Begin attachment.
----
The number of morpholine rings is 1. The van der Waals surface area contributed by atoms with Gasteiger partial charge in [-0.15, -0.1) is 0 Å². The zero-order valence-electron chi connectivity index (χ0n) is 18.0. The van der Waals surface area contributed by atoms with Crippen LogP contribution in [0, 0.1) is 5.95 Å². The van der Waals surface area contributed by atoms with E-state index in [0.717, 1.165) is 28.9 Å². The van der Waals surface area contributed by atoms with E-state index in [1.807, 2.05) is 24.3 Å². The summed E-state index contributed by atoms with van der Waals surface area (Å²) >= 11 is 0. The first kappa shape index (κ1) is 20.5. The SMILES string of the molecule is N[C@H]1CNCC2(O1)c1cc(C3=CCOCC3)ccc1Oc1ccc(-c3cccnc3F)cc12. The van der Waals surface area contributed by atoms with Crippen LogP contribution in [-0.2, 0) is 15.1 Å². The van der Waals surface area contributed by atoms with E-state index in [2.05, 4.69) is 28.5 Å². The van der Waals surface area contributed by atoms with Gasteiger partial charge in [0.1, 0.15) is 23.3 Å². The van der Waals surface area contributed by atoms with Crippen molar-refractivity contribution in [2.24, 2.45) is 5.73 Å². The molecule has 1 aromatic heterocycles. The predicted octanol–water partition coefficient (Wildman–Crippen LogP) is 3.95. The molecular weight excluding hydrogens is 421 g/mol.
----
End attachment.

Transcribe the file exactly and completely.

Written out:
The number of morpholine rings is 1. The van der Waals surface area contributed by atoms with Gasteiger partial charge in [-0.15, -0.1) is 0 Å². The zero-order valence-electron chi connectivity index (χ0n) is 18.0. The van der Waals surface area contributed by atoms with Crippen LogP contribution in [0, 0.1) is 5.95 Å². The van der Waals surface area contributed by atoms with E-state index in [0.717, 1.165) is 28.9 Å². The van der Waals surface area contributed by atoms with E-state index in [1.807, 2.05) is 24.3 Å². The summed E-state index contributed by atoms with van der Waals surface area (Å²) >= 11 is 0. The first kappa shape index (κ1) is 20.5. The SMILES string of the molecule is N[C@H]1CNCC2(O1)c1cc(C3=CCOCC3)ccc1Oc1ccc(-c3cccnc3F)cc12. The van der Waals surface area contributed by atoms with Crippen LogP contribution in [-0.2, 0) is 15.1 Å². The van der Waals surface area contributed by atoms with E-state index in [2.05, 4.69) is 28.5 Å². The van der Waals surface area contributed by atoms with Gasteiger partial charge in [0.1, 0.15) is 23.3 Å². The van der Waals surface area contributed by atoms with Crippen molar-refractivity contribution in [2.24, 2.45) is 5.73 Å². The molecule has 1 aromatic heterocycles. The predicted octanol–water partition coefficient (Wildman–Crippen LogP) is 3.95. The molecular weight excluding hydrogens is 421 g/mol.